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News :: Organizing
The international community can not abandon Haiti
13 Feb 2004
The international community can not abandon Haiti
• Speech by Felipe Pérez Roque, Cuban minister of foreign affairs, at the 3rd Extraordinary Meeting of the Council of Ministers of the Association of Caribbean States. Panama City, February 12, 2004.
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The international community can not abandon Haiti
• Speech by Felipe Pérez Roque, Cuban minister of foreign affairs, at the 3rd Extraordinary Meeting of the Council of Ministers of the Association of Caribbean States. Panama City, February 12, 2004.

Distinguished Ministers and Heads of Delegations:

I have instructions from my Government to speak at this Ministerial Meeting of the Association of Caribbean States, not about Cuba – which, although blockaded and harassed, nevertheless cannot be subjected nor forced to renounce its dreams of justice and liberty – but to speak about the situation in Haiti.

Cuba believes that the international community cannot abandon Haiti. The social situation is getting worse. Added to the old problems derived from colonialism and exploitation are new and urgent difficulties associated with the unjust and exclusive international economic order.

Collaborating with Haiti has become a duty for all of us, its neighbors.

At this moment, Cuba has a 535-member medical brigade in Haiti, 332 of them doctors.

They are distributed in every department of the country, and have 75% of the 8.3 million Haitians under their care. To have an idea of how significant their work is one should be aware that Haiti has less than 2,000 doctors, and almost 90% of them are offering their services in the country’s capital.

Over the last five years, Cuban doctors in Haiti have given nearly five million medical consultations, have attended some 45,000 births, and have performed approximately 59,000 operations.

In the areas covered by the Cuban doctors, the mortality rate for infants under 12 months has dropped from 80 to 28 per 1,000 live births, and that for children under five from 159 to 39 per 1,000 live births. The maternal mortality rate has dropped from 523 to 259 deaths per 100,000 live births.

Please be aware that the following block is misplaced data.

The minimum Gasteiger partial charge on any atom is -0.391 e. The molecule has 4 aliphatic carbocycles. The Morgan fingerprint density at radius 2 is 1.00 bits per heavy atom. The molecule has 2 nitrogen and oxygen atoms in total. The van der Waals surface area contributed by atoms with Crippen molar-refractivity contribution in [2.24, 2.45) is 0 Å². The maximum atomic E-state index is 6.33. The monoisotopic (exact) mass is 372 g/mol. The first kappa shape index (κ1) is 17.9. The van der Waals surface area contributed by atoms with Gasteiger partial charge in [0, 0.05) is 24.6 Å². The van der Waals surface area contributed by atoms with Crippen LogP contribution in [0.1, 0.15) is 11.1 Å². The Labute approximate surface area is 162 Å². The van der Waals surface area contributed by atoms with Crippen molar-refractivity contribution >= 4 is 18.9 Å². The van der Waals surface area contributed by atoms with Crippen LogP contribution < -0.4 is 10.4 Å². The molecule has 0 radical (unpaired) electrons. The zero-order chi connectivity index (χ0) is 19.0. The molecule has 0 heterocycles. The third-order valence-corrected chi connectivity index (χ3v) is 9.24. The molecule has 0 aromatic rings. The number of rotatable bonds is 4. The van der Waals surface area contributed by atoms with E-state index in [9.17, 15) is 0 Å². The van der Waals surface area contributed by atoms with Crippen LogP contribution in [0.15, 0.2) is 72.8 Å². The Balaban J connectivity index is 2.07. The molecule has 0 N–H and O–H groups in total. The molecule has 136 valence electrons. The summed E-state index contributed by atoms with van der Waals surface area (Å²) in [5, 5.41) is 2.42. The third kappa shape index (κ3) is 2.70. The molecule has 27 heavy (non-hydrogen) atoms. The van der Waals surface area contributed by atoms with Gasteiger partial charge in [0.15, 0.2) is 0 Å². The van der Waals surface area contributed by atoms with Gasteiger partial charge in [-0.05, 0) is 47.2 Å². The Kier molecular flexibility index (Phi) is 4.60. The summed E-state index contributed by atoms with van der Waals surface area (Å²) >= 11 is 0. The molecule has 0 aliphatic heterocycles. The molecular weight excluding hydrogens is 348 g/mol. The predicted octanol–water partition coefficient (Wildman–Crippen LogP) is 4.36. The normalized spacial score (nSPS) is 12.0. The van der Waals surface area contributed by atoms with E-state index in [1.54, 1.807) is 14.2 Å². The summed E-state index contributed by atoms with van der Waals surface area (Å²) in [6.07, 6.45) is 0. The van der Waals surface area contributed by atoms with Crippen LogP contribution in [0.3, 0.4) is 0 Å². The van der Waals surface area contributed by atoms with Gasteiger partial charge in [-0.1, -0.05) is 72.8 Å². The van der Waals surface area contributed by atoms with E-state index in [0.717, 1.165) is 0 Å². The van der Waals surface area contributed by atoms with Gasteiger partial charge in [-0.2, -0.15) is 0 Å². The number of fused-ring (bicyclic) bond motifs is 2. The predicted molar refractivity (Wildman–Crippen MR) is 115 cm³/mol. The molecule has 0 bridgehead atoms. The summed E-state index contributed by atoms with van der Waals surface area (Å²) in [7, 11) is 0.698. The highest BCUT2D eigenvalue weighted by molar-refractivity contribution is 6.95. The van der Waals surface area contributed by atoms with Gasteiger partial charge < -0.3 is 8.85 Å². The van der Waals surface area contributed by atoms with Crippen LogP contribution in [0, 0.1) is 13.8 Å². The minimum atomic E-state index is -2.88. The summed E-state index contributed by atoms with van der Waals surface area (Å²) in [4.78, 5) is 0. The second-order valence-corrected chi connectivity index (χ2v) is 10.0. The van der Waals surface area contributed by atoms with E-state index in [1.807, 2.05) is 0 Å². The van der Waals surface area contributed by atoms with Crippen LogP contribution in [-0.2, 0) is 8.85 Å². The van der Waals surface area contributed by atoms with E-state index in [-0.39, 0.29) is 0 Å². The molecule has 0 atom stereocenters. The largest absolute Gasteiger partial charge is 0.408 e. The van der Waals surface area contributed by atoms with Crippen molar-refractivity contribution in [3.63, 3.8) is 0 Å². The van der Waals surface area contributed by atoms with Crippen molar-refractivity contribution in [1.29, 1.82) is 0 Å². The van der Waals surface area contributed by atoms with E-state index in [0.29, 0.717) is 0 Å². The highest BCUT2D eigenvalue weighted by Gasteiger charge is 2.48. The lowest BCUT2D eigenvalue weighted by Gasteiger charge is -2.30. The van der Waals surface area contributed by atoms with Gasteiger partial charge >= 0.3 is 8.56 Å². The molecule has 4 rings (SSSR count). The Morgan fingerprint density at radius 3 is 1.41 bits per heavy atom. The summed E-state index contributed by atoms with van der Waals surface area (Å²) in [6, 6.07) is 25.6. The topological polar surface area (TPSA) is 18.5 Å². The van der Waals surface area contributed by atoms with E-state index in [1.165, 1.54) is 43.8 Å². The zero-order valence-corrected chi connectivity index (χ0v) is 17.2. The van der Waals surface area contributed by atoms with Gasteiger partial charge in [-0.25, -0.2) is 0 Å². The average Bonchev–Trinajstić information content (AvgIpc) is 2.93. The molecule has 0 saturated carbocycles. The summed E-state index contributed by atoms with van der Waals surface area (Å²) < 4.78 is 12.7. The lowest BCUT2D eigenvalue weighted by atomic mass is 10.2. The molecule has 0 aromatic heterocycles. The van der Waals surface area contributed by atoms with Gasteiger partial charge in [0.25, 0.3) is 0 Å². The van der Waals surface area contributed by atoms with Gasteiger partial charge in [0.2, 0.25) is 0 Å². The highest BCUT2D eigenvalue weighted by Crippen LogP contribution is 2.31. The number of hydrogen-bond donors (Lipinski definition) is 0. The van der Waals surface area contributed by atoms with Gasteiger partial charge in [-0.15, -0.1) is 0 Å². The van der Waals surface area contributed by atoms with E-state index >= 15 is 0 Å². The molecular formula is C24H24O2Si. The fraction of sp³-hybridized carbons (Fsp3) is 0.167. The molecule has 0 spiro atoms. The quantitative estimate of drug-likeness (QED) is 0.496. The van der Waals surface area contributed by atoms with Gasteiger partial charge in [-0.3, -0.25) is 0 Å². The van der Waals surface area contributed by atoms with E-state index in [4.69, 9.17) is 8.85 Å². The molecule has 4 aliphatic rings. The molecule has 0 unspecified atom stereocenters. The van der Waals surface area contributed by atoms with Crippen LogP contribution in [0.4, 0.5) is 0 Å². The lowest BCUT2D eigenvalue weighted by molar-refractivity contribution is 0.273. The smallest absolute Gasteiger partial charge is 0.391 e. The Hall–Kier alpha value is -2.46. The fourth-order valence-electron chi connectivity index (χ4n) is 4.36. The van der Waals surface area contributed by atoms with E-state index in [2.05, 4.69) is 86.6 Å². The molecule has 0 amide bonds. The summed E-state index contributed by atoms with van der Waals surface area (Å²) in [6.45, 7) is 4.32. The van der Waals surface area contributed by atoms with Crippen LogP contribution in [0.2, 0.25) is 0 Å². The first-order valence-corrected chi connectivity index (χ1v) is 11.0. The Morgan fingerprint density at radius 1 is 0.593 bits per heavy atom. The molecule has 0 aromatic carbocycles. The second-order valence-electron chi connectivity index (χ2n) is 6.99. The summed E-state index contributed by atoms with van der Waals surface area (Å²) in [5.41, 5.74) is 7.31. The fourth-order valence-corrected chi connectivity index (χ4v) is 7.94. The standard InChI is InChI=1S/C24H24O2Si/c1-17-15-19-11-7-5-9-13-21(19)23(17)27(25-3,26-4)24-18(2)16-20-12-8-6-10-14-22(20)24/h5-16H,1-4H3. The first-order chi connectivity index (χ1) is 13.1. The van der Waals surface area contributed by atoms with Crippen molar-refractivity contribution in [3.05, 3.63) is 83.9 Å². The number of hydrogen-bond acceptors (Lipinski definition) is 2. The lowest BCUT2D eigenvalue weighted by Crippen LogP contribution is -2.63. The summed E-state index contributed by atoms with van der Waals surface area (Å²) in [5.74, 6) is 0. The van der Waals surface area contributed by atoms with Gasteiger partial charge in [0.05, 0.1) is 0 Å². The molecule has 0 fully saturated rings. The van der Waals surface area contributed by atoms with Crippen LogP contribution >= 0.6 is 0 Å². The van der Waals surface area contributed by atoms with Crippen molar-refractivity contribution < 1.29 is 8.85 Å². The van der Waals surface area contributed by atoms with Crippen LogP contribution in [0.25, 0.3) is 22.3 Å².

However, to have an idea of how far there is yet to go, I should remind you that in Cuba, for example, the mortality rate for infants under 12 months is 6.3 per 1,000, for children under five it is eight per 1,000 and the maternal mortality rate is 39 per 100,000.

During those five years, more than 370,000 Haitians – 80% of them children – have been vaccinated.

It is estimated that nearly 86,000 human lives have been saved by the Cuban health workers in Haiti.

In addition, Cuban technicians have repaired 2,169 damaged pieces of medical equipment.

A total of 247 young Haitians are studying at the School of Medicine founded in their country by Cuban professors, while another 372 are studying medicine as scholarship students in Cuba.


In face of the current internal tensions in that sister country, which you are aware of and which have given rise to the departure of a number of foreign residents, on Tuesday, February 10, our government explicitly instructed our embassy in Puerto Príncipe to maintain all the members of the Cuban medical brigade working without interruption at that posts in all areas of the country. In addition, given the obstacles that could arise in the availability of medicines, yesterday February 11, Cuba dispatched 525 special consignments of nearly 80 medicines so that all the Cuban medical volunteers can meet their tasks.

The Cuban medical personnel, who strictly adhere to the principle of non-involvement in Haiti’s internal affairs, are honorably fulfilling their noble mission of attending to the health of the Haitian people.

In addition to this, the Darbonne sugar mill complex was rebuilt with Cuban technical help, and now is working on its fourth sugar harvest with the help of 30 Cuban experts. The complex is generating employment and guarantees electricity during harvest time for the area’s population, previously lacking that service.

Moreover, 20 Cuban professors are acting as advisors to a radio-based literacy program designed by our specialists. To date, 110,000 Haitians have learned how to read and write, and the program will continue to grow. Cuba also donated the educational materials, including manuals in French and Creole.